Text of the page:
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History: 79-291: Innovation and Entertainment: A Business History of American Popular Culture

Introduction to Primary Sources

This guide will introduce you to resources available through the University Libraries. 

What are primary sources?

Primary sources are the "materials on a topic upon which subsequent interpretations or studies are based, anything from firsthand documents such as poems, diaries, court records, and interviews to research results generated by experiments, surveys, ethnographies, and so on."*

Primary sources are records of events as they are first described, usually by witnesses or people who were involved in the event. Many primary sources were created at the time of the event but can also include memoirs, oral interviews, or accounts that were recorded later. 

Context Matters

It can sometimes be difficult to determine whether a particular source is primary or secondary, because the same source can be a primary source for one topic and a secondary source for another topic.  David McCullough’s biography, John Adams, could be a secondary source for a paper about John Adams but a primary source for a paper about how various historians have interpreted the life of John Adams.

Types of Primary Sources

Visual materials, such as photos, original artwork, posters, and films are important primary sources, not only for the factual information they contain, but also for the insight they may provide into how people view their world.  Primary sources may also include sets of data, such as census statistics, which have been tabulated but not interpreted. However, in the sciences or social sciences, primary sources also can report the results of an experiment.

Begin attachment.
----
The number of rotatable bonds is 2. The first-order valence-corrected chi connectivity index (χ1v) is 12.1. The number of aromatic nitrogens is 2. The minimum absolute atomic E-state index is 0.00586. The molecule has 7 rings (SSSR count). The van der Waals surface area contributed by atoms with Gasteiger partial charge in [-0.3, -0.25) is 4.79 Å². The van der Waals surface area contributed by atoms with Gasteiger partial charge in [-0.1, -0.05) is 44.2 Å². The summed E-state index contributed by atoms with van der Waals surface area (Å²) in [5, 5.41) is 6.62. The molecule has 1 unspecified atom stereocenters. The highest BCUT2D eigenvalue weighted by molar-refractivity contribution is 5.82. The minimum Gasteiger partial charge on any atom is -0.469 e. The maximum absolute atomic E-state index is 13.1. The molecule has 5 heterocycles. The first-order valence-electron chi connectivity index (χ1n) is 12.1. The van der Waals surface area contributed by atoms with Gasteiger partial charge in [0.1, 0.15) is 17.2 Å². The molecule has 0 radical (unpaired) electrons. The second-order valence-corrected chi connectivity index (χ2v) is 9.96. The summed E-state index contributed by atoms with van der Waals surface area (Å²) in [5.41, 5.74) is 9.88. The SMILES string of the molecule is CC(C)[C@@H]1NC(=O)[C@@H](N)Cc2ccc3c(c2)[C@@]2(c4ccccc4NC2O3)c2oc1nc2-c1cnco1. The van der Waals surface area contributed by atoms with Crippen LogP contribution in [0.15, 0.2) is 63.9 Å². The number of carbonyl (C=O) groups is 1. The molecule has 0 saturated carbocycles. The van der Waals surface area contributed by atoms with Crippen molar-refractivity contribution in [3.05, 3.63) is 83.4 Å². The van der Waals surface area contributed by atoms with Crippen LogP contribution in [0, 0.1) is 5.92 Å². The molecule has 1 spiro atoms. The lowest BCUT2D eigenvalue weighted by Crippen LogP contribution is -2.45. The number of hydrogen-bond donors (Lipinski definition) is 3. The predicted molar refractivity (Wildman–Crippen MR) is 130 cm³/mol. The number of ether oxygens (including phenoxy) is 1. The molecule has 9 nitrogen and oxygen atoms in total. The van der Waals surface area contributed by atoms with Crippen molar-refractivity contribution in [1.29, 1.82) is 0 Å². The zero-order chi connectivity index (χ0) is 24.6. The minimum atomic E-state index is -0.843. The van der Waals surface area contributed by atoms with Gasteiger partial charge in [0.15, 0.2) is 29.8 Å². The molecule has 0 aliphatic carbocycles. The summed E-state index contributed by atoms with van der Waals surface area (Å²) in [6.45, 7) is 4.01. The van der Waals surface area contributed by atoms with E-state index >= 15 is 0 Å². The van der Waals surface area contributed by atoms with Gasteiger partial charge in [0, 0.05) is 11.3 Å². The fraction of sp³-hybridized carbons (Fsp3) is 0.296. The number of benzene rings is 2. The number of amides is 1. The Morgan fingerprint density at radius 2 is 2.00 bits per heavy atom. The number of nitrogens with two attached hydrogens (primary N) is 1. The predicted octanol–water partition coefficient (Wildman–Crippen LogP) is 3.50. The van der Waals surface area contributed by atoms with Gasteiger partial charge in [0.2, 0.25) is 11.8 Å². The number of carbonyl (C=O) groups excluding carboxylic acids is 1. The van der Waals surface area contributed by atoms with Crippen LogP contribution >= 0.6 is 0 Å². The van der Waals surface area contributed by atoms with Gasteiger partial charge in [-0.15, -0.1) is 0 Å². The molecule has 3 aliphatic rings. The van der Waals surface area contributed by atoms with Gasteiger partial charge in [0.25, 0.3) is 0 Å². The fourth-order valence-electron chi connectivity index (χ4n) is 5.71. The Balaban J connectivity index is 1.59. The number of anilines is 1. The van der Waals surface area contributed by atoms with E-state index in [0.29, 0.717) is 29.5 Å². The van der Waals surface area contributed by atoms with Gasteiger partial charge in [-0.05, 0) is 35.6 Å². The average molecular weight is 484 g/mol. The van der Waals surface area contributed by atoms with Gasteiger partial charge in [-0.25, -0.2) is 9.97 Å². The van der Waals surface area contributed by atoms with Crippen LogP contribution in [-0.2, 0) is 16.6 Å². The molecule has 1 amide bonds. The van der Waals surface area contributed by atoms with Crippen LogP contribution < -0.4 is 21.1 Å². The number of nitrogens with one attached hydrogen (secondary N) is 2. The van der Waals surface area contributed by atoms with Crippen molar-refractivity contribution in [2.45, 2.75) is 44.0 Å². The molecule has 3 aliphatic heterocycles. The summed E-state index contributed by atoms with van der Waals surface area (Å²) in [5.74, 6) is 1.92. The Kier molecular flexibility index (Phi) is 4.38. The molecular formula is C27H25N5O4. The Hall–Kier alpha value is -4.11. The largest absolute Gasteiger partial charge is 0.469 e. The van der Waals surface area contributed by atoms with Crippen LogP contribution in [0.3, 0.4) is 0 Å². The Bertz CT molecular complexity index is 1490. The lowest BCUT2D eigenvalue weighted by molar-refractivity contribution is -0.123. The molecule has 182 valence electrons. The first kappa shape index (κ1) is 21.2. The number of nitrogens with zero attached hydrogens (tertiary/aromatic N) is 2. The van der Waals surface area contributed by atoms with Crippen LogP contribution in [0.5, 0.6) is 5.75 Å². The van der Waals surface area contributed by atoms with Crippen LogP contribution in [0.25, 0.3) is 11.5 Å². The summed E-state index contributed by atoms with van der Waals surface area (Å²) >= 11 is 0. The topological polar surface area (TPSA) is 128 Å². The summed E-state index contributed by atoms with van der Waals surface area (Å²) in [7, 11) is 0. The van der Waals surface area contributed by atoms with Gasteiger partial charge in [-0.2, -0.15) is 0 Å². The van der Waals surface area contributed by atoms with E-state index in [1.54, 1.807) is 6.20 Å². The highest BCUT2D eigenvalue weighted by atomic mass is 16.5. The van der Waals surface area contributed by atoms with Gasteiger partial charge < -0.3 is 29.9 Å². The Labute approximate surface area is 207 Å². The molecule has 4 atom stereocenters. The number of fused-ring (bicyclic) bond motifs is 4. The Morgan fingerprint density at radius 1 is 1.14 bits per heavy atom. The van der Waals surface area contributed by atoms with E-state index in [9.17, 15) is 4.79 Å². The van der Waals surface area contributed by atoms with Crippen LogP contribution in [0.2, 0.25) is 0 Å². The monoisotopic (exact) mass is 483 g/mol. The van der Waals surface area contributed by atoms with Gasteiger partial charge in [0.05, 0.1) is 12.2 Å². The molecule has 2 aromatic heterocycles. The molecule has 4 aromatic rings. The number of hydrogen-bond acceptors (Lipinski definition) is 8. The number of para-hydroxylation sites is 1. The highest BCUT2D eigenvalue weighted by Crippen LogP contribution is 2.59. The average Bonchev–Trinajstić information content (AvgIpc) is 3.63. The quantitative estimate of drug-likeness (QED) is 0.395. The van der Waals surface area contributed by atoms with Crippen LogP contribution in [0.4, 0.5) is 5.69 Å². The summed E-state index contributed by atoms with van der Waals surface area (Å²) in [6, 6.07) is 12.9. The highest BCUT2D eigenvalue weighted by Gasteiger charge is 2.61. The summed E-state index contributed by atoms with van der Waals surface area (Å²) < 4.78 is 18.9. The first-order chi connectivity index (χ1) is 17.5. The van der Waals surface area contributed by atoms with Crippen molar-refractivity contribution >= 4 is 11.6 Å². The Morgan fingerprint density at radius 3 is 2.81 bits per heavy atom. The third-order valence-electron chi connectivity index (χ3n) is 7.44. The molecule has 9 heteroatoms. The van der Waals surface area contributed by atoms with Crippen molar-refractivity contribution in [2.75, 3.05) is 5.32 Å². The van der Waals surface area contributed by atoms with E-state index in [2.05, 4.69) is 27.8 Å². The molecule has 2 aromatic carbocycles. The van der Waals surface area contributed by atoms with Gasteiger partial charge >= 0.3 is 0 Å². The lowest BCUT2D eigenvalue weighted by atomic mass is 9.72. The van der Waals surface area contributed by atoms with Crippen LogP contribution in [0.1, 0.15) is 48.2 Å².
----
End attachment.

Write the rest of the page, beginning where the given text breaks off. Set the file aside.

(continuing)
Examples of primary sources include:

  • diaries, journals, letters, interviews, speeches, memos, manuscripts and other first-person accounts
  • memoirs and autobiographies
  • official records such as government publications, census data, court reports, police records
  • minutes, reports, correspondence of an organization or agency
  • newspaper and magazine articles written during the time of the event
  • photographs, paintings, film and television programs, audio recordings which document an event
  • research such as opinion polls which document attitudes and thought during the time of an event
  • artifacts such as objects, tools, clothing, etc. of the time period

*From Hairston, Maxine and John J. Ruszkiewicz. The Scott, Foresman Handbook for Writers. 4th ed. New York: HarperCollins College Publishers, 1996, pg. 547.

Adapted from Georgetown University Library's guide Primary Sources

Using Primary Sources